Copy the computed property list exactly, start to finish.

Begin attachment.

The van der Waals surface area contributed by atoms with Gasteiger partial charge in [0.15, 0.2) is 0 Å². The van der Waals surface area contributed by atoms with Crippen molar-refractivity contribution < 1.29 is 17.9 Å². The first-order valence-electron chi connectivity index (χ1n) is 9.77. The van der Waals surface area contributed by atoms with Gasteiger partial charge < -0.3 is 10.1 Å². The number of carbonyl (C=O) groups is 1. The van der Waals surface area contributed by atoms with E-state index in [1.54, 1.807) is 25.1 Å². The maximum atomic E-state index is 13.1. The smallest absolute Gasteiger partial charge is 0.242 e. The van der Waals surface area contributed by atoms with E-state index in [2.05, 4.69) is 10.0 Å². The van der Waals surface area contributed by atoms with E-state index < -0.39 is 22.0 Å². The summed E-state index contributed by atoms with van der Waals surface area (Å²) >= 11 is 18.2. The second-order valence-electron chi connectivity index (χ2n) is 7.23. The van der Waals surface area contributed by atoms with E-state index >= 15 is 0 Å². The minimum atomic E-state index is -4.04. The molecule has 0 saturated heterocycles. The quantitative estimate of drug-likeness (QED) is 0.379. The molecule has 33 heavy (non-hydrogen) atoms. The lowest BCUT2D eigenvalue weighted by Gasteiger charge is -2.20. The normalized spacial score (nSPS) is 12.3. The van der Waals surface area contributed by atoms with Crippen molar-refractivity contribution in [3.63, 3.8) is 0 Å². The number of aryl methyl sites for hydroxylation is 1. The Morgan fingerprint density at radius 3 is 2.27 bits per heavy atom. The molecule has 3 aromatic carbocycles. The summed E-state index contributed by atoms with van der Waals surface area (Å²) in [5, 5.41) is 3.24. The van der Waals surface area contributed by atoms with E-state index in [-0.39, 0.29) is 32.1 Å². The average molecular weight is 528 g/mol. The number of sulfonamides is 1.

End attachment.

The van der Waals surface area contributed by atoms with Gasteiger partial charge in [0.15, 0.2) is 0 Å². The van der Waals surface area contributed by atoms with Crippen molar-refractivity contribution < 1.29 is 17.9 Å². The first-order valence-electron chi connectivity index (χ1n) is 9.77. The van der Waals surface area contributed by atoms with Gasteiger partial charge < -0.3 is 10.1 Å². The number of carbonyl (C=O) groups is 1. The van der Waals surface area contributed by atoms with E-state index in [1.54, 1.807) is 25.1 Å². The maximum atomic E-state index is 13.1. The smallest absolute Gasteiger partial charge is 0.242 e. The van der Waals surface area contributed by atoms with E-state index in [2.05, 4.69) is 10.0 Å². The van der Waals surface area contributed by atoms with E-state index < -0.39 is 22.0 Å². The summed E-state index contributed by atoms with van der Waals surface area (Å²) >= 11 is 18.2. The second-order valence-electron chi connectivity index (χ2n) is 7.23. The van der Waals surface area contributed by atoms with E-state index >= 15 is 0 Å². The minimum atomic E-state index is -4.04. The molecule has 0 saturated heterocycles. The quantitative estimate of drug-likeness (QED) is 0.379. The molecule has 33 heavy (non-hydrogen) atoms. The lowest BCUT2D eigenvalue weighted by Gasteiger charge is -2.20. The normalized spacial score (nSPS) is 12.3. The van der Waals surface area contributed by atoms with Crippen molar-refractivity contribution in [3.63, 3.8) is 0 Å². The number of aryl methyl sites for hydroxylation is 1. The Morgan fingerprint density at radius 3 is 2.27 bits per heavy atom. The molecule has 3 aromatic carbocycles. The summed E-state index contributed by atoms with van der Waals surface area (Å²) in [5, 5.41) is 3.24. The van der Waals surface area contributed by atoms with E-state index in [-0.39, 0.29) is 32.1 Å². The average molecular weight is 528 g/mol. The number of sulfonamides is 1.